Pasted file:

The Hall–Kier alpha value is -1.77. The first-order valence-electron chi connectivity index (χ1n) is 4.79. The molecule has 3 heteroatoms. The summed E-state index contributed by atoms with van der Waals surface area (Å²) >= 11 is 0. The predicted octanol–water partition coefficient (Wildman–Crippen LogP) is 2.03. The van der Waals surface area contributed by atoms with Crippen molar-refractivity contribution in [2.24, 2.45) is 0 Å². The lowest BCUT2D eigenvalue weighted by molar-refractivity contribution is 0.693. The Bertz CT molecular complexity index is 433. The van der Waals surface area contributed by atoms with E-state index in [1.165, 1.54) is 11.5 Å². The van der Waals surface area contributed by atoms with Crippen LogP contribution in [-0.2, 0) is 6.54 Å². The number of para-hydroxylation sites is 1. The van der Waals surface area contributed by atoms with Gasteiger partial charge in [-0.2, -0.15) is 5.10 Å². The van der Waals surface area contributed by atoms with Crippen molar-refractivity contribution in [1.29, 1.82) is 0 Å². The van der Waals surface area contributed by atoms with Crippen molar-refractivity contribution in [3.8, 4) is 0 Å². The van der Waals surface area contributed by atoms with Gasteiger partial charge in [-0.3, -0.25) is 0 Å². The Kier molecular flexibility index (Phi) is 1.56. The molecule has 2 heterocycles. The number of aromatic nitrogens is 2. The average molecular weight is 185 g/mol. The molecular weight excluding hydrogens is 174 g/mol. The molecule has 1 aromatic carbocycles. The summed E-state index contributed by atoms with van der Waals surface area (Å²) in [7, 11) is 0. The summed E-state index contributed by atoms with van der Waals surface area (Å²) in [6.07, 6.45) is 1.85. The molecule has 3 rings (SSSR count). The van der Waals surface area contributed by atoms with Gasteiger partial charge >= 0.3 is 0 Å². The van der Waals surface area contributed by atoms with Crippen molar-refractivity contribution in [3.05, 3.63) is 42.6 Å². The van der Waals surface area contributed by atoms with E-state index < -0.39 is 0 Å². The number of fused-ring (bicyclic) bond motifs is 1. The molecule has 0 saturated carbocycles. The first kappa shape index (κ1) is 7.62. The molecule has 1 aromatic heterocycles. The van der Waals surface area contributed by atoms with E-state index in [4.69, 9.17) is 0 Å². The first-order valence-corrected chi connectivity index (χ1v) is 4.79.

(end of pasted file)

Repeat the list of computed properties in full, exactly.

The Hall–Kier alpha value is -1.77. The first-order valence-electron chi connectivity index (χ1n) is 4.79. The molecule has 3 heteroatoms. The summed E-state index contributed by atoms with van der Waals surface area (Å²) >= 11 is 0. The predicted octanol–water partition coefficient (Wildman–Crippen LogP) is 2.03. The van der Waals surface area contributed by atoms with Crippen molar-refractivity contribution in [2.24, 2.45) is 0 Å². The lowest BCUT2D eigenvalue weighted by molar-refractivity contribution is 0.693. The Bertz CT molecular complexity index is 433. The van der Waals surface area contributed by atoms with E-state index in [1.165, 1.54) is 11.5 Å². The van der Waals surface area contributed by atoms with Crippen LogP contribution in [-0.2, 0) is 6.54 Å². The number of para-hydroxylation sites is 1. The van der Waals surface area contributed by atoms with Gasteiger partial charge in [-0.2, -0.15) is 5.10 Å². The van der Waals surface area contributed by atoms with Crippen molar-refractivity contribution in [1.29, 1.82) is 0 Å². The van der Waals surface area contributed by atoms with Crippen molar-refractivity contribution in [3.8, 4) is 0 Å². The van der Waals surface area contributed by atoms with Gasteiger partial charge in [-0.3, -0.25) is 0 Å². The Kier molecular flexibility index (Phi) is 1.56. The molecule has 2 heterocycles. The number of aromatic nitrogens is 2. The average molecular weight is 185 g/mol. The molecular weight excluding hydrogens is 174 g/mol. The molecule has 1 aromatic carbocycles. The summed E-state index contributed by atoms with van der Waals surface area (Å²) in [7, 11) is 0. The summed E-state index contributed by atoms with van der Waals surface area (Å²) in [6.07, 6.45) is 1.85. The molecule has 3 rings (SSSR count). The van der Waals surface area contributed by atoms with Gasteiger partial charge >= 0.3 is 0 Å². The van der Waals surface area contributed by atoms with Crippen molar-refractivity contribution in [3.05, 3.63) is 42.6 Å². The van der Waals surface area contributed by atoms with E-state index < -0.39 is 0 Å². The number of fused-ring (bicyclic) bond motifs is 1. The molecule has 0 saturated carbocycles. The first kappa shape index (κ1) is 7.62. The molecule has 1 aromatic heterocycles. The van der Waals surface area contributed by atoms with E-state index in [4.69, 9.17) is 0 Å². The first-order valence-corrected chi connectivity index (χ1v) is 4.79.